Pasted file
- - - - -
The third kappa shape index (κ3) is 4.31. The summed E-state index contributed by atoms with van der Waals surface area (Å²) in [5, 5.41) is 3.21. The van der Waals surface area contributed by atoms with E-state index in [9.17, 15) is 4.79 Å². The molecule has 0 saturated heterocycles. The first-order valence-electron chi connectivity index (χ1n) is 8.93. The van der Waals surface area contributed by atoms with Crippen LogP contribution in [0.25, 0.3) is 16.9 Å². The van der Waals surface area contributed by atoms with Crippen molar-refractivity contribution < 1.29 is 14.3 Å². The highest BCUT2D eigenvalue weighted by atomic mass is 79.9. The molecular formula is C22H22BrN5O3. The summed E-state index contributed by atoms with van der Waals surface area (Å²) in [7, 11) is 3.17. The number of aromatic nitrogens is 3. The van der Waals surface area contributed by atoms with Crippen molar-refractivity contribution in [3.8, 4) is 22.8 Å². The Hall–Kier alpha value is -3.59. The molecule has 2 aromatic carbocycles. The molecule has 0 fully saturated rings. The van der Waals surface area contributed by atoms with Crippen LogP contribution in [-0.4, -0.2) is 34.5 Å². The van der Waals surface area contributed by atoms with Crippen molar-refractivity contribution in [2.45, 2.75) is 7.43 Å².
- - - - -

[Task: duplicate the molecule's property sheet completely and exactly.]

The third kappa shape index (κ3) is 4.31. The summed E-state index contributed by atoms with van der Waals surface area (Å²) in [5, 5.41) is 3.21. The van der Waals surface area contributed by atoms with E-state index in [9.17, 15) is 4.79 Å². The molecule has 0 saturated heterocycles. The first-order valence-electron chi connectivity index (χ1n) is 8.93. The van der Waals surface area contributed by atoms with Crippen LogP contribution in [0.25, 0.3) is 16.9 Å². The van der Waals surface area contributed by atoms with Crippen molar-refractivity contribution < 1.29 is 14.3 Å². The highest BCUT2D eigenvalue weighted by atomic mass is 79.9. The molecular formula is C22H22BrN5O3. The summed E-state index contributed by atoms with van der Waals surface area (Å²) in [7, 11) is 3.17. The number of aromatic nitrogens is 3. The van der Waals surface area contributed by atoms with Crippen molar-refractivity contribution in [3.8, 4) is 22.8 Å². The Hall–Kier alpha value is -3.59. The molecule has 2 aromatic carbocycles. The molecule has 0 fully saturated rings. The van der Waals surface area contributed by atoms with Crippen LogP contribution in [-0.4, -0.2) is 34.5 Å². The van der Waals surface area contributed by atoms with Crippen molar-refractivity contribution in [2.45, 2.75) is 7.43 Å².